At long last… An appropriate occasion for such a phrase. The tenth anniversary of Geoff Mann's passing was the 5th of February, not two months ago. Geoff's output was that of a true visionary—he was an exceptional artist & poet/lyricist, and celebrated vocalist, perhaps best known for his role as the frontman of Twelfth Night on three albums: Smiling At Grief (1982), Fact and Fiction (1982—with a 2002 reissue boasting seven bonus tracks), and the classic live album chronicling Geoff's final moments with the band, Live and Let Live (1984). Rare tracks of the Mann-led Night can also be found on Collector's Item; the first edition on Food For Thought (1991) included an unreleased 19-minute epic, "The Collector," while a 2001 reissue swapped the sixteen-minute fan-favorite "Sequences" (originally an instrumental which Mann added lyrics & vocals to) for two rarities: "Deep In The Heartland" (which morphed into "Not On The Map" in live shows, but still never released) and a genuine studio version of "The Ceiling Speaks" from the demos recorded for CBS Records.
[Mann completists need both issues, of course.] Of course, the one "new" track from the first Collector's Item was retained: a latter-day re-recording of "Love Song" from Fact and Fiction.
Mann was also a man of God. Geoff initially left Twelfth Night to shift gears, musically, but his emphasis of his faith—recording albums solo and with The Bond and Eh! Geoff Mann Band—never supplanted his love for dynamic music; he simply channelled his passions for both into his creativity-processor: "The Ceiling Speaks" from the TN repertoire is a clever allegorical delivery and one of Geoff's best songs ever. Geoff's songs with The Bond are the most "contemporary-sounding," while I May Sing Grace, (1984), Psalm Enchanted Evening (1984), and Second Chants (1992) are experimental, by comparison (the first two were collected by Cyclops Music as one CD, In One Era). The early 1990s brought Loud Symbols and Ministry Of The Interior, both by Eh! Geoff Man Band (hard to find, but well worth the hunt). In 1991, Geoff returned to the prog arena with a weighty salvo in the form of Casino, a fantastic concept album collaboratively wrought by Geoff (all lyrics, lead vocals) and music by one Clive Nolan, the co-founder of Pendragon, Shadowland, Strangers On A Train, and Arena. TN drummer Brian Devoil played on the album (along with Paul Flynn, another drummer), while fellow TN bandmates Andy Revell (guitar), Clive Mitten (bass) and Rick Battersby (keyboards) were also slated to appear, but didn't—the reason cited being the unwarranted resemblance to a TN reunion (though there would have been nothing wrong with that!). Still, it's the next best thing; Clive Nolan, naturally, played keyboards (along with Pallas' Mike Stobbie), and on guitar & bass, respectively, were two individuals who should be familiar to Threshold fans: Karl Groom and Jon Jeary. Sylvain Gouvernaire (ex-Arrakeen) also played guitar. Quite a few people made Casino happen, and it's one rewarding listening experience.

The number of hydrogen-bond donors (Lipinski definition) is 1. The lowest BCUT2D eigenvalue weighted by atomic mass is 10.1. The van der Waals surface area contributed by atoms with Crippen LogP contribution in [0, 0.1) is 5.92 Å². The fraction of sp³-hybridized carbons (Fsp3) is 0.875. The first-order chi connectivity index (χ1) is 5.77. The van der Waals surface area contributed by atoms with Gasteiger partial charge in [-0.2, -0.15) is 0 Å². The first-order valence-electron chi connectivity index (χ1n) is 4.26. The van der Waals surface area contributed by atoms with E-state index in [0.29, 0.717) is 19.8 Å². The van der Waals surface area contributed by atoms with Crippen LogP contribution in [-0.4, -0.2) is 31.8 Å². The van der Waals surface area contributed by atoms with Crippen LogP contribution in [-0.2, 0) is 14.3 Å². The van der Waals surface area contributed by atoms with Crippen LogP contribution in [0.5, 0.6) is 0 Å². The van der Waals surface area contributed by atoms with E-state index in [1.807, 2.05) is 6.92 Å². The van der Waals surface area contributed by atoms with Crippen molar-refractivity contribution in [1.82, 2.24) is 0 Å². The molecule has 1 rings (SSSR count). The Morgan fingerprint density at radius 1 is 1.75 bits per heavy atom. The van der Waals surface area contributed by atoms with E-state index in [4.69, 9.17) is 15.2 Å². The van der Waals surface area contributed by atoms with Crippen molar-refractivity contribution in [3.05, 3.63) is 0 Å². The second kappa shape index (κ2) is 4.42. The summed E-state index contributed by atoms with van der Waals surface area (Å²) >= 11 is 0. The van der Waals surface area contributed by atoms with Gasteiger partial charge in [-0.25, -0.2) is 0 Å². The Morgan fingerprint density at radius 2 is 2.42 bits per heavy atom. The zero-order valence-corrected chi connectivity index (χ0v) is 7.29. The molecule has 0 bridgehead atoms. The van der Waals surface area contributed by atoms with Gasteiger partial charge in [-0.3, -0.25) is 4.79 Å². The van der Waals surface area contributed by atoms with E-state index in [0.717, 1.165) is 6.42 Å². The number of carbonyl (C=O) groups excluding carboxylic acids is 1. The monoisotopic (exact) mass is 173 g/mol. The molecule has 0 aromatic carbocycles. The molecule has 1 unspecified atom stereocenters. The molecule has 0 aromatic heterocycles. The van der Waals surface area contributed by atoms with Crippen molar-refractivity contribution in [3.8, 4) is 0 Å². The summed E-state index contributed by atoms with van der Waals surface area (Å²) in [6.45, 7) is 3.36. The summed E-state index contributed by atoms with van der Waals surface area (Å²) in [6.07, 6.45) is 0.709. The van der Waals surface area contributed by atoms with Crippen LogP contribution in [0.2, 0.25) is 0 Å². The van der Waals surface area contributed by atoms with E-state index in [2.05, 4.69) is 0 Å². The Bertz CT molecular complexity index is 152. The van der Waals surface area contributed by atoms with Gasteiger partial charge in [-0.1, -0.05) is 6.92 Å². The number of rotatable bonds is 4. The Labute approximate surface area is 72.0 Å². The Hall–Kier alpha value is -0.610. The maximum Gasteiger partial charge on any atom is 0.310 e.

Recorded Delivery should have appeared many years ago: Geoff had conceived an idea for a project which would involve himself with musicians from every one of his involvements, from Twelfth Night to present, in a live setting—a "career-spanning" concert, summarily speaking—on one night, in one venue (London's Marquee, which has hosted TN, Marillion, and many others). It never happened, so we must be grateful to longtime Mann associate Andy Labrow for graciously compiling these dozen tracks from four different eras of Mann as a tribute. The first three tracks were performed with Eh! Geoff Mann Band: "Fact & Fiction," "Down Here," and "Love Song" (the 1st and 3rd from the TN catalog). The next three were with The Bond: "Trumpet Call," "His Love," and "Dance"—"Dance" is an early solo track from Psalm Enchanted Evening. The recording values aren't bad at all, quite good after remastering, truthfully. The TN tunes are faithfully rendered, and Geoff's vocals always sounded as robust onstage as in-studio. Sure, there are glitches like clipping mic levels or nuances captured which shouldn't be there, but this is the real deal, sans overdubs.
"Time & Tide," "This City" (another TN number), "Eleanor Rigby," and "Willy Welsh" are purely solo—Geoff & his guitar, acoustic or electric—taken from his opening spot for IQ during their 1991 European tour. That last cut suffers from some annoying hard left-right pan jogs, while "This City" is striking in a bare-bones performance where Geoff's pipes really fill the auditorium. The disc's closing tracks are la crème de la crème, two archival numbers from Twelfth Night's 1983 performances at the Marquee, possibly from their final shows with Geoff, though TN played the Marquee quite a few times: "Art & Illusion" and the nearly ten-minute-long "Aspidentropy" (a medley of "Keep The Aspidistra Flying" and "Entropy"). "Art & Illusion" was previously-released on, what else, Art & Illusion, yet recorded by TN MkIII with Geoff's replacement, Andy Sears—who was a competent replacement, if his voice wasn't as unique, nor his lyrical prowess anywhere near the stature of Geoff's. Rick Battersby's overloud analog lead on "Aspidentropy" drowns out Andy Revell's guitar much of the time, but I'm not complaining! Better to have this than not at all.
One last tidbit: Recorded Delivery is the first in a series of budget-priced professional-looking CDRs which will be made available through the site (click on the link below); the North American price is £6, shipped—very reasonable. TN drummer Brian Devoil is also busily transferring his source material onto CDR, so Mann/TN fans can also look forward to live shows made available, likewise—refer to http://www.twelfthnight.info/main.html
†Rev. Edmund Geoffrey Mann 11 April 1956 — 5 February 1993†